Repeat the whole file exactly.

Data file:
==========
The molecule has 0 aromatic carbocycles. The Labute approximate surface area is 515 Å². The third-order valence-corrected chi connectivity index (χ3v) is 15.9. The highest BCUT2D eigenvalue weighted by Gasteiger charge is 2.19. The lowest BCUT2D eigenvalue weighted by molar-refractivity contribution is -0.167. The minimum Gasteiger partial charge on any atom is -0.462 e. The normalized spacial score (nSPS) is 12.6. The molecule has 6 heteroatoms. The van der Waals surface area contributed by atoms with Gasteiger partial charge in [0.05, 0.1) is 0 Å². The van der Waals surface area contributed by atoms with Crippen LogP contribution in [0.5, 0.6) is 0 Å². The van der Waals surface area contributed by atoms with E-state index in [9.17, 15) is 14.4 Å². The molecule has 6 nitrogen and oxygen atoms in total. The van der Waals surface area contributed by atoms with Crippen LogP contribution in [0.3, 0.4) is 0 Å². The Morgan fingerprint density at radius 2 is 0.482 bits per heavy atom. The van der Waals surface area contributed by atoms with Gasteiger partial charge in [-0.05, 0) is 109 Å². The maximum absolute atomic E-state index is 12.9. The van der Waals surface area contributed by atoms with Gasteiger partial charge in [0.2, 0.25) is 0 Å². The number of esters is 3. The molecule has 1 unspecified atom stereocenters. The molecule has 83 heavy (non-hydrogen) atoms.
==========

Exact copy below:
The molecule has 0 aromatic carbocycles. The Labute approximate surface area is 515 Å². The third-order valence-corrected chi connectivity index (χ3v) is 15.9. The highest BCUT2D eigenvalue weighted by Gasteiger charge is 2.19. The lowest BCUT2D eigenvalue weighted by molar-refractivity contribution is -0.167. The minimum Gasteiger partial charge on any atom is -0.462 e. The normalized spacial score (nSPS) is 12.6. The molecule has 6 heteroatoms. The van der Waals surface area contributed by atoms with Gasteiger partial charge in [0.05, 0.1) is 0 Å². The van der Waals surface area contributed by atoms with Crippen LogP contribution in [0.5, 0.6) is 0 Å². The van der Waals surface area contributed by atoms with E-state index in [9.17, 15) is 14.4 Å². The molecule has 6 nitrogen and oxygen atoms in total. The van der Waals surface area contributed by atoms with Crippen LogP contribution in [0.3, 0.4) is 0 Å². The Morgan fingerprint density at radius 2 is 0.482 bits per heavy atom. The van der Waals surface area contributed by atoms with Gasteiger partial charge in [-0.05, 0) is 109 Å². The maximum absolute atomic E-state index is 12.9. The van der Waals surface area contributed by atoms with Gasteiger partial charge in [0.2, 0.25) is 0 Å². The number of esters is 3. The molecule has 1 unspecified atom stereocenters. The molecule has 83 heavy (non-hydrogen) atoms.